DNA swabs were taken from the parents of Mr Walsh Jnr in February 2011 which were also stored with Forensic Science Ireland.
However, Dr MacLoughlin said these swabs had been used to search an Interpol database and that they had not been used to seek a match from the records of unidentified bodies found within the State.
“There was no requirement to look at the profiles in the lab. What happened was this was all done in Limerick, independent of us in Galway. I’m not sure they’d have known in Limerick what we were doing in Galway,” said Dr MacLoughlin.
A database for 20 unidentified remains was established in 2015 but it didn’t take into account existing ‘living profiles’ such as those provided by Mary and Denis Walsh.
“You were missed,” said the Coroner.
Mr Walsh Snr said at one point, Gardaí in Mayorstone, their local Garda Station in Limerick, had been contacted by police in Cornwall about a body discovered there.
“If police in Cornwall could contact Mayorstone, why in the name of God could Gardaí in Galway not contact Gardaí in Mayorstone.
“As far as I’m concerned, there is no contact between [Gardaí in] Galway and Limerick,” he said.
Dr MacLoughlin gave an open verdict, stating that it was impossible to determine a cause of death.
He recommended that a database of unidentified remains, to be stored at Forensic Science Ireland based at Garda Headquarters in the Phoenix Park, should be established and shared between every Coroner’s Office and Garda Station in the State.
He said advances in technology had allowed the laboratory in Dublin to identify Mr Walsh in 2021 using methods not available in 1996.
“But it took 25 years to get to that. I know for me, life goes on, but for you, it wasn’t like that,” Dr MacLoughlin told Mr Walsh Snr.
“For 25 years, you have thought of him; you’ve missed him at Christmas and at family celebrations. For 18 years, he was in the mortuary in Galway and for the next seven years, he was interred in Galway only 60 or 70 miles away.”
Dr MacLoughlin said he recognised that Mr Walsh Jnr’s family had gone to huge lengths to find their missing son and brother, and expressed his deepest sympathy to them for their loss.
Mr Walsh Jnr’s body was recently exhumed from New Cemetery and moved to the family’s plot in Limerick.
Preparing Connemara for influx of tourists
Facilities near beaches and popular tourist spots in Connemara need to be looked at as a matter of urgency before the tourist season gets into full swing, local councillors urged at their Area Meeting last week.
Councillors outlined some of the problems that had arisen during the ‘good weather weekend’ of April 24/25, relating to signage, parking, traffic control, litter issues and toilet facilities.
Fine Gael councillor, Eileen Mannion, said that given the ongoing situation with Covid, Connemara was going to be a very busy place during the upcoming summer tourist season.
“People do want to come out here; they make a big difference to the local economy; we want them to have a good experience; but we do need them to respect the local communities.
“When people go into Galway city, they cannot park where they like, so why should it be any different in Connemara,” said Cllr. Mannion.
Cllr. Tom Welby (Ind.) said that one of the first things to provide was basic signage as regards parking and traffic control. “There is going to be a lot of internal tourism this year,” he said.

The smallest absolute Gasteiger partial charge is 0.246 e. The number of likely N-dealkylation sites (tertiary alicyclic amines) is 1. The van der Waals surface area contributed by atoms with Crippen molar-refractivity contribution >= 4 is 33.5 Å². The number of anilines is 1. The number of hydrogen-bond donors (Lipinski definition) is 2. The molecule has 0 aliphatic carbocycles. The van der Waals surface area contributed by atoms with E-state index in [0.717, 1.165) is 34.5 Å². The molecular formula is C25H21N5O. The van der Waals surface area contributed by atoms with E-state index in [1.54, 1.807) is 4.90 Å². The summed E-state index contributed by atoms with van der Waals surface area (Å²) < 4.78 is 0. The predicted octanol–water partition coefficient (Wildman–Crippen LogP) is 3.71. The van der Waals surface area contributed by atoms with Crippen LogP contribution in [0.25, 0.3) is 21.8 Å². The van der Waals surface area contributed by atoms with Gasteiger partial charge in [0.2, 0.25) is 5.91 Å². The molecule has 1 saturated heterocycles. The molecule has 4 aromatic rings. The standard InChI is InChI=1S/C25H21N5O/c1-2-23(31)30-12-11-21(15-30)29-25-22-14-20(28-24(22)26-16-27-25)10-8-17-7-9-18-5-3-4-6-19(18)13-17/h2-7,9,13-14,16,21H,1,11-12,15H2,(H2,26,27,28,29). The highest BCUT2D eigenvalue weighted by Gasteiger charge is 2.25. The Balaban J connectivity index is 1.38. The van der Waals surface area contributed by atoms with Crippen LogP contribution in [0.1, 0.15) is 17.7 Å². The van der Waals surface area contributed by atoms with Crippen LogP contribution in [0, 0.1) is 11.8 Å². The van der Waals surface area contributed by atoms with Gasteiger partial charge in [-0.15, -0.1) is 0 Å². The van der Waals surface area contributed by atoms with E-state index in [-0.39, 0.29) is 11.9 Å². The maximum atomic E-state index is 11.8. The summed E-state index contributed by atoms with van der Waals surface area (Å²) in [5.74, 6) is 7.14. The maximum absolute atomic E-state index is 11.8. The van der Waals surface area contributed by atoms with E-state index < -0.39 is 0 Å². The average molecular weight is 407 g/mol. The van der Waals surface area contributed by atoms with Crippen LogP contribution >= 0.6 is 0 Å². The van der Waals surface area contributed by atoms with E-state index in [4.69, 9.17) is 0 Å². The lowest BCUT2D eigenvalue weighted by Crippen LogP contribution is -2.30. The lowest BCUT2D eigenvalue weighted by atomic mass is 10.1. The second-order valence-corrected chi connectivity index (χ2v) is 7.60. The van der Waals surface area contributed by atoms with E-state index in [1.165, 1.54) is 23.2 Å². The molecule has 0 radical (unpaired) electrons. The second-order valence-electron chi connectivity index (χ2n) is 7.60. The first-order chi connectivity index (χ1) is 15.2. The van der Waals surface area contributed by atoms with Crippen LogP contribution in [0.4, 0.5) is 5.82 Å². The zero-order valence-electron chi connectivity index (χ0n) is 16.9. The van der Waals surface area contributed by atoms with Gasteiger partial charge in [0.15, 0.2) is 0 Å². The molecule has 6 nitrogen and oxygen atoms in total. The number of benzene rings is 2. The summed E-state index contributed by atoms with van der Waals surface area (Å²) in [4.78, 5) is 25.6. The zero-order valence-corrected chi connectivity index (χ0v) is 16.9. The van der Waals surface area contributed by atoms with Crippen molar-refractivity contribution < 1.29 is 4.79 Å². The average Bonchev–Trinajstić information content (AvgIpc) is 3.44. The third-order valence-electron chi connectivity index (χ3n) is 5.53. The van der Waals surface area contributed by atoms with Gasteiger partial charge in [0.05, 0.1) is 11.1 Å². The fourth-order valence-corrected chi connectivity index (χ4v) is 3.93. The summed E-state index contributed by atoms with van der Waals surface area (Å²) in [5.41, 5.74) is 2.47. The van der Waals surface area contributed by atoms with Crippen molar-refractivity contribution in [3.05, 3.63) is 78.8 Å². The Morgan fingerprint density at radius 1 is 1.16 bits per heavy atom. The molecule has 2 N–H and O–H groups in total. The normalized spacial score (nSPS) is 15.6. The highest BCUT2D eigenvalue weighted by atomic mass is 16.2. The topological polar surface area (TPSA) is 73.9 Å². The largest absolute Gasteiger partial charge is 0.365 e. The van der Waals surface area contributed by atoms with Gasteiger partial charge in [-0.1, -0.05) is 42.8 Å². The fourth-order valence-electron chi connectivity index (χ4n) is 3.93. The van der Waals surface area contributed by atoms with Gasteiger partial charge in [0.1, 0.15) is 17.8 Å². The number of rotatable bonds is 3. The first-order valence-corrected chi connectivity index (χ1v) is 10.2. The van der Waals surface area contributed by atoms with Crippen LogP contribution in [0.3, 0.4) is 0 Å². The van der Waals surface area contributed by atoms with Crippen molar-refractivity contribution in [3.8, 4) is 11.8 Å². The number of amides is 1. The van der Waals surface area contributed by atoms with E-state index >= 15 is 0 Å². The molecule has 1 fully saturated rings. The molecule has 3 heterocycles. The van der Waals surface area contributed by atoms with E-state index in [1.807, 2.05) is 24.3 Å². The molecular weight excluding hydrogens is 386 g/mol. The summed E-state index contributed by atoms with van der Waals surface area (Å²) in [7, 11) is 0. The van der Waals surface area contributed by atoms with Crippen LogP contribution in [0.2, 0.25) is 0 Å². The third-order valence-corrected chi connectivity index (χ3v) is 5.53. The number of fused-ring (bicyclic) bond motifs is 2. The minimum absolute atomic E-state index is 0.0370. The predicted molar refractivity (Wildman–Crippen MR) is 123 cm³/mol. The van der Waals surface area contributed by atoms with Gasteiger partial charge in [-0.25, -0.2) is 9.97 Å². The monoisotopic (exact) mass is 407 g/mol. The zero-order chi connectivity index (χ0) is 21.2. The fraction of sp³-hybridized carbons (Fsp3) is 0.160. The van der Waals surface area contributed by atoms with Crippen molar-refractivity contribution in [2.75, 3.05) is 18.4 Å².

According to Cllr. Pádraig Mac an Iomaire (FG), there were a lot of problems across beaches in the Connemara area relating to litter, toilets and signage during the fine weekend last month.
“In Spiddal for example, at busy times, there is a real difficulty with access issues and especially so in relation to the emergency services. Would it be possible to keep one side of the roadway here [Spiddal] free of parking?” asked Cllr. Mac an Iomaire.
Cllr. Tomás Ó Curraoin (Rep. SF) said that there were a lot of problems with camper vans in the Carna area leaving litter and rubbish behind them.
Council Engineer, Paraic Breathnach, said that the Council had the capacity to provide more signage, bins and portaloos, if the need arose, but added that parking and traffic issues were a different matter.
“We as a Council don’t have the teeth to deal with the issue of parking, camper vans and traffic control. That is very much a Garda matter,” he said.
Glass roof over Latin Quarter among raft of proposals to Galway City Council
From this week’s Galway City Tribune – A proposal to put a roof over the Latin Quarter – with outdoor heaters to combat Galway’s changeable weather – is among a raft of suggestions that will be considered by the Council as it draws up the next City Development Plan.
The widespread use of outdoor theatre and extended opening hours for retail and cultural attractions are also on the cards as members of the public and lobby groups push for a city that offers the broadest range of tourist attractions.
As part of series of measures put forward to improve the outdoor offering in the city, one submission – which is understood to have been noted by the Council Chief Executive Brendan McGrath in his report on plan, which is at ‘pre-draft’ stage – is to put a glass ceiling on the city centre’s main commercial thoroughfares.
Planners are currently considering the proposal as part of more than 500 submissions made to Council in the first public consultation for the document, which will shape development in the city for six years after 2023.
It’s proposed that by covering the length of Quay Street/Latin Quarter in high retractable glass panes ‘mounted on decorative supports’, and installing street heaters, ‘a comfortable outdoor ambiance could be created’.
This is one of almost 50 submissions made in the area of economic development, where the theme of improving the city’s night-time economy and tourism offering feature prominently.
In another submission from Fáilte Ireland, the tourism authority expresses its desire that the next City Development Plan should have a chapter dedicated to tourism, such is its importance to the city’s economic success.
As well as developing Galway’s growing reputation as a ‘foodie destination’, developing the night-time economy is identified as being ‘an important aspect of ensuring a vibrant city centre and means more than just developing a bar and restaurant culture’.
This is a shortened preview version of this article. To read the rest of the story, see this week’s Galway City Tribune. You can buy a digital edition HERE.